Carefully Laid Plans

Those of us with the planner gene have an easy time with this, but some people might bristle when I talk about project planning. To me, project planning is a fun way to spend an hour of my free time. For you, you might prefer to outsource the project planning. Neither of us is right; neither is wrong. We are just different people with different natural strengths.

I love a good project plan. It helps me take a Big Project and break it down into stages, that are easily handled by me. This method of working works for me. But it didn’t always. I had to learn how to make project plans, and then toss them aside to do the work that was before me.

This may be atypical for a planner, but I have found the greatest success by making a project plan, and then not following the plan. Somehow in the making of the project plan, my mind settles in and says, ok, I see where we are going. And with my mind quieted, my intuition can kick in and guide me to good results.

Here is how it works. Say you have a huge goal to launch a new business. It feels big and overwhelming, so you sit down with a blank sheet of paper, and map out the phases. There is a phase for idea generation for your new business. There is a phase for business start-up tasks. There is a phase for creating your products, or content to sell. There is a phase for marketing your business. Lay them all out in any way that you visualize them and let your mind take them in. This is the structure, your mind says. This is where we are headed, and I can see it all. Then, put away your project plan.

I pay little attention to what phase the task belongs to; instead, I notice my energy and my natural intuition as guides for what I want to accomplish.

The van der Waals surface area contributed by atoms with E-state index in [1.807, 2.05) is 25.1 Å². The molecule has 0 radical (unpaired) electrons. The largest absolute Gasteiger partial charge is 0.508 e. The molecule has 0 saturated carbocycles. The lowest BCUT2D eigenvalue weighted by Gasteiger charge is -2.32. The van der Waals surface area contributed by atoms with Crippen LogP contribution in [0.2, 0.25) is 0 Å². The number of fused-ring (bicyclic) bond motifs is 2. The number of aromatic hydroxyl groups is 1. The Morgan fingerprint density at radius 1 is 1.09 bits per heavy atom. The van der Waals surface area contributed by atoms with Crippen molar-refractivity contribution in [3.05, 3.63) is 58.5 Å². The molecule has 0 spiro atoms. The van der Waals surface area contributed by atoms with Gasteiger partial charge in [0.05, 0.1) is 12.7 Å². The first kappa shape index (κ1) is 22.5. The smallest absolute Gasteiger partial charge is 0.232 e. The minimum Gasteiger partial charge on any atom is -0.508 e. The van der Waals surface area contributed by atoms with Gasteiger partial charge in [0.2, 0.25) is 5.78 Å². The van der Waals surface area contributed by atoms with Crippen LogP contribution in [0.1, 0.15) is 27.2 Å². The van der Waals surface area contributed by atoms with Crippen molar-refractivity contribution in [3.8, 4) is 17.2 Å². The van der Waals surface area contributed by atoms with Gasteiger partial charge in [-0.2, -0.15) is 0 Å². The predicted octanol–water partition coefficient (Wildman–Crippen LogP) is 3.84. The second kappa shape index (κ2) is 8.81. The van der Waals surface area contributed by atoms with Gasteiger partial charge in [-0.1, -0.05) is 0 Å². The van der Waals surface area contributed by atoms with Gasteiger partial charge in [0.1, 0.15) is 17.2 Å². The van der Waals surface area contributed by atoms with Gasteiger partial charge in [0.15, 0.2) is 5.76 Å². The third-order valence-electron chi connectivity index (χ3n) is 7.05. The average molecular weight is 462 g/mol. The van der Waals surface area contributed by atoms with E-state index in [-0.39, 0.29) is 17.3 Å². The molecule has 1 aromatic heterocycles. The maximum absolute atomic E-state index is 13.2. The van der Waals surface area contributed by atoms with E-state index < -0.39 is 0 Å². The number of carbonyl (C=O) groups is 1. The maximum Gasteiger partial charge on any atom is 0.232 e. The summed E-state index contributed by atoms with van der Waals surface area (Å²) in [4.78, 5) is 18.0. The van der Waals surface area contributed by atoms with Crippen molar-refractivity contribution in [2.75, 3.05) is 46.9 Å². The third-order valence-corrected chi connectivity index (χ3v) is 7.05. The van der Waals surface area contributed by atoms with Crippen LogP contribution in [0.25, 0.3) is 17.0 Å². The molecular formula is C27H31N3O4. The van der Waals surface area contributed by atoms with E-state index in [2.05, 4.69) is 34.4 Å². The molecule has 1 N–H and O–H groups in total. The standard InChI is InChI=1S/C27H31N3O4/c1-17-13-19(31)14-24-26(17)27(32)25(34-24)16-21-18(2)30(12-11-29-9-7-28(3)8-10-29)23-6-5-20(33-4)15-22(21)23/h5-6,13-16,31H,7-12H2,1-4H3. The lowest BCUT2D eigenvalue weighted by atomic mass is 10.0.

When I do this, I then begin to work on my Big Projects depending on what feels best to me each day. I pay little attention to what phase the task belongs to; instead, I notice my energy and my natural intuition as guides for what I want to accomplish. When I work this way, I keep a Log Book so that I can track of every step I have taken toward my big goal. I don’t work from to-do lists. I work from daily could-do lists, and ask myself, what task do I want to do next? In this way, I work often in a non-linear fashion that may seem disordered to you, but feels natural to me. My mind accepts all this non-linear work because it has the Project Plan and knows that eventually we will bring all the phases together.

When I first started working this way, I criticized myself for not doing all the steps in order. For not following, strictly, my Project Plan. For not doing the work as I was supposed to. If you follow the goals community, there seems to be a common belief that the best way to work is to set aside time on your calendar, and then do the work you are supposed to do at that time. I hope that works for someone, because it has never worked for me. What works for me is paying attention to my energy and then maximizing that energy to get done whatever needs to be done. I even have a phrase for it: buzzing around.

Like a bee, I often float between and around different tasks throughout my day, getting little bits done on different things. I log each and every small action. At the end of the day, I don’t look at my could-do list. I look at my Log Book and say, look at all the actions I took today! This was a great day. All from just buzzing around.

If you are someone who allows a to-do list to determine whether you feel good about yourself, or your day, then I encourage you to give the Log Book a try. It’s a great way to train your brain to focus on that which went well, instead of noticing that which you did not do. This one switch has turned my inner critic into my inner noticer, who is always looking for good thing to notice.

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